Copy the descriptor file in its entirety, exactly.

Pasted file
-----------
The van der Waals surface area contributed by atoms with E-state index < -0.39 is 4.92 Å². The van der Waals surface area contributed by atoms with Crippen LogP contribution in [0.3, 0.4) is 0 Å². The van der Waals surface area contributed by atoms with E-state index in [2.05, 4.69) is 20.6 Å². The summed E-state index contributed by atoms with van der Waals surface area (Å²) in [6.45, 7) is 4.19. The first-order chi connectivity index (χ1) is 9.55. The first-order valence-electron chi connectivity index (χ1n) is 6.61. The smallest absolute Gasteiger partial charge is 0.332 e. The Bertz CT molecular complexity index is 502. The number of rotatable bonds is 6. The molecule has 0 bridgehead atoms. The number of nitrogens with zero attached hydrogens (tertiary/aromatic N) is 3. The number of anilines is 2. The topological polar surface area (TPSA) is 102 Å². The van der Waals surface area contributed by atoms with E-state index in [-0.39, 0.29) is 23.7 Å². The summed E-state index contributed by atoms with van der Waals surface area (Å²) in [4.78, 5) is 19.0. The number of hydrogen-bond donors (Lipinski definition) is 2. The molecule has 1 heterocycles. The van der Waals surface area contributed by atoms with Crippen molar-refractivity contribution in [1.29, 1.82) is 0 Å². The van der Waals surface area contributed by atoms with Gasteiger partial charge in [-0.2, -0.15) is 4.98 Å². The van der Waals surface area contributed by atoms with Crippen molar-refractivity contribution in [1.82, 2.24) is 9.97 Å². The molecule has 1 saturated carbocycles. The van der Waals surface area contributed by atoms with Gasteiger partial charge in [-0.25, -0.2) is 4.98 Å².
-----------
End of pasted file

The van der Waals surface area contributed by atoms with E-state index < -0.39 is 4.92 Å². The van der Waals surface area contributed by atoms with Crippen LogP contribution in [0.3, 0.4) is 0 Å². The van der Waals surface area contributed by atoms with E-state index in [2.05, 4.69) is 20.6 Å². The summed E-state index contributed by atoms with van der Waals surface area (Å²) in [6.45, 7) is 4.19. The first-order chi connectivity index (χ1) is 9.55. The first-order valence-electron chi connectivity index (χ1n) is 6.61. The smallest absolute Gasteiger partial charge is 0.332 e. The Bertz CT molecular complexity index is 502. The number of rotatable bonds is 6. The molecule has 0 bridgehead atoms. The number of nitrogens with zero attached hydrogens (tertiary/aromatic N) is 3. The number of anilines is 2. The topological polar surface area (TPSA) is 102 Å². The van der Waals surface area contributed by atoms with E-state index in [-0.39, 0.29) is 23.7 Å². The summed E-state index contributed by atoms with van der Waals surface area (Å²) in [4.78, 5) is 19.0. The number of hydrogen-bond donors (Lipinski definition) is 2. The molecule has 1 heterocycles. The van der Waals surface area contributed by atoms with Crippen molar-refractivity contribution in [1.29, 1.82) is 0 Å². The van der Waals surface area contributed by atoms with Gasteiger partial charge in [-0.2, -0.15) is 4.98 Å². The van der Waals surface area contributed by atoms with Crippen molar-refractivity contribution in [1.82, 2.24) is 9.97 Å². The molecule has 1 saturated carbocycles. The van der Waals surface area contributed by atoms with Gasteiger partial charge in [-0.25, -0.2) is 4.98 Å².